– All four of Australia’s biggest lenders predict the central bank is done lowering interest rates. Some of their international peers are less convinced.
With fellow commodity exporter Canada cutting last week and New Zealand tipped to do likewise on Thursday, Nomura Holdings Inc., Morgan Stanley, Citigroup Inc. and Royal Bank of Canada all forecast conditions will be bad enough to warrant the Reserve Bank of Australia reducing the cash rate this year below an already unprecedented 2 percent.
The RBA has signaled a reluctance to move again amid concern parts of the property market will overheat and doubts about the effectiveness of additional monetary stimulus. At the same time, the economy is still struggling to shift away from mining, the drop in commodity prices is weighing on export income and consumer confidence is wilting.
Resource prices “remain under pressure in broad terms and that flows through to a range of activity and income for the economy,” Michael Turner, a fixed-income strategist at RBC, said by phone. “Spending across the economy, not just consumers but also business investment, will likely remain fairly disappointing.”
RBC, which is forecasting a cut in the final three months of 2015, has predicted correctly all but one of this year’s six RBA decisions. Morgan Stanley and Citigroup have each called four right, while Nomura has been 100 percent accurate.
Investors betting on the outlook are split, with the swaps market indicating about a 50 percent chance that the cash rate will be reduced by the RBA’s final meeting of the year on Dec. 1, data compiled by Bloomberg showed as of 5 p.m. on Monday in Sydney. They’re pricing in a less than 20 percent chance of a cut in August.
“The way the economy is evolving says you’ve done enough in terms of providing interest-rate stimulus and I think you can run an argument that rate cuts may in fact now be counterproductive,” said Michael Blythe, Sydney-based chief economist at Commonwealth Bank of Australia, the nation’s largest lender. “I’m probably more positive on the growth outlook.”
CBA, Australia & New Zealand Banking Group Ltd., National Australia Bank Ltd. and Westpac Banking Corp. all see the cash rate unchanged until at least the end of September 2016. ANZ has correctly predicted three of the six decisions so far this year, while the other three have gotten four calls right. NAB reckons the central bank will start tightening in the final quarter of next year.
Since the last reduction in May, RBA Governor Glenn Stevens has chosen not to reiterate earlier statements that “further easing of policy may be appropriate” and has instead said that policy will be informed by upcoming economic and financial data.
While the jobless rate has fallen from this year’s peak and a NAB gauge of business confidence has risen to the highest since September 2013, an index of consumer sentiment compiled by Westpac and the Melbourne institute shows household confidence dropping toward its lowest level in four years.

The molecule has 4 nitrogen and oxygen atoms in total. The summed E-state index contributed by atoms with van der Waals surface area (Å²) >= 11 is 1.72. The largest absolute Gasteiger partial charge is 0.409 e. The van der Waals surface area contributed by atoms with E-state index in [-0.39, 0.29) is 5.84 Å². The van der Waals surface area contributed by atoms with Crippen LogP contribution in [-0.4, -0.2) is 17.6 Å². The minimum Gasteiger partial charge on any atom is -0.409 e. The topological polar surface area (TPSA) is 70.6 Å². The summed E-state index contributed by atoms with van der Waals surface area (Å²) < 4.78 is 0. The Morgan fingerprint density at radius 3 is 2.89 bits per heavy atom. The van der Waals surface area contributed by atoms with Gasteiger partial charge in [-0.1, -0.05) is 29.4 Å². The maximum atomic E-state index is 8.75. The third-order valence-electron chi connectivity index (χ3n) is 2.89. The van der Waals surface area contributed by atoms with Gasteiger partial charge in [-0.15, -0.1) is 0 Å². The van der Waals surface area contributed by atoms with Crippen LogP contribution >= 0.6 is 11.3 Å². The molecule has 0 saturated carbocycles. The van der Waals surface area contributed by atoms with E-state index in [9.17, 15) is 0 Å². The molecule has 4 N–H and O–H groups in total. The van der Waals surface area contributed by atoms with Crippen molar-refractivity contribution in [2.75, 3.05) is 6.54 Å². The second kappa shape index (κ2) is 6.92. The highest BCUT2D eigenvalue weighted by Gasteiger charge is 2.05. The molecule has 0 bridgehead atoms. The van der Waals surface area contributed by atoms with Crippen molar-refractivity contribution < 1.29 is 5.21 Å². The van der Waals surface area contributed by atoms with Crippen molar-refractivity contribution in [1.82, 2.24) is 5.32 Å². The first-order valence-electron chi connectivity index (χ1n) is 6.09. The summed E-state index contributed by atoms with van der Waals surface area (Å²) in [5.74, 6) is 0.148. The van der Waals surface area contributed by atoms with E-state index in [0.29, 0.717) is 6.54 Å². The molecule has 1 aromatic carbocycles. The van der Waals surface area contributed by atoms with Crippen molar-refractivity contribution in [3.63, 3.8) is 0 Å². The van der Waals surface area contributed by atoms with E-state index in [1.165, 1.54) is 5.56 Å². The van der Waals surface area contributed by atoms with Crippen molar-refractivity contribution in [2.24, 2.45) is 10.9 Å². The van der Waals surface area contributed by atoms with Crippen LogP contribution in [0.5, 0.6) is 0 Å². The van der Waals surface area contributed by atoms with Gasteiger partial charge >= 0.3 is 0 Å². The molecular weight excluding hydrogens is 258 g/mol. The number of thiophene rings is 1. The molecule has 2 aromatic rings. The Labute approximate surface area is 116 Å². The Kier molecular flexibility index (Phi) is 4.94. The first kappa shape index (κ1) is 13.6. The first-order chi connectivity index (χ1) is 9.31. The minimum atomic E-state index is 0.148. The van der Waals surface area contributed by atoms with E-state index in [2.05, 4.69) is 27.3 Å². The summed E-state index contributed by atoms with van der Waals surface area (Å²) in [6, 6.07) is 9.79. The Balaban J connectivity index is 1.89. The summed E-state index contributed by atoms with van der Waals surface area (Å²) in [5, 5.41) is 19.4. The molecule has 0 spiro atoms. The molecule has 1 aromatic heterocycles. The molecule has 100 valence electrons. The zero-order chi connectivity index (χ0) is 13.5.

“The fall in July consumer confidence figures challenges the outlook for consumption required to spark business investment,” Morgan Stanley analysts including Chris Nicol and Daniel Blake wrote in a note on July 15. Australia’s transition from resources-led growth to a recovery centered on non-mining states in the country’s east “remains at risk of stalling,” according to the U.S. investment bank.
Policy makers are also likely to pay attention to more external factors such as U.S. monetary policy and the valuation of the currency.
The Aussie dollar has fallen about 10 percent this year and reached a six-year low on July 16. Should the Federal Reserve start lifting U.S. rates as it’s expected to, that might take some pressure off the Australian dollar; conversely, a failure to do so could add to the need for further RBA easing.
At present the call for cuts remains a minority view. Of 33 economists surveyed by Bloomberg, just 12 reckon there will be additional easing this year.
Non-bank forecasters Capital Economics, Forecast Singapore and IHS Economics are among those with the most aggressive views, predicting a reduction in the third quarter of this year.
At the other end of the spectrum, economists from AMP Capital Investors and BT Financial Group are forecasting an increase in rates by the middle of 2016. And among the international banks, some such as Barclays Plc, JPMorgan Chase & Co. and UBS Group AG agree with the major local lenders that the RBA will stand pat.
“It is very unlikely that the Board will decide to cut rates in August,” Westpac Chief Economist Bill Evans wrote in a note on Wednesday. “Despite current market expectations we would also put a limited chance of a move in November. We are comfortable to retain the view that rates will remain on hold for the remainder of this year and throughout 2016.”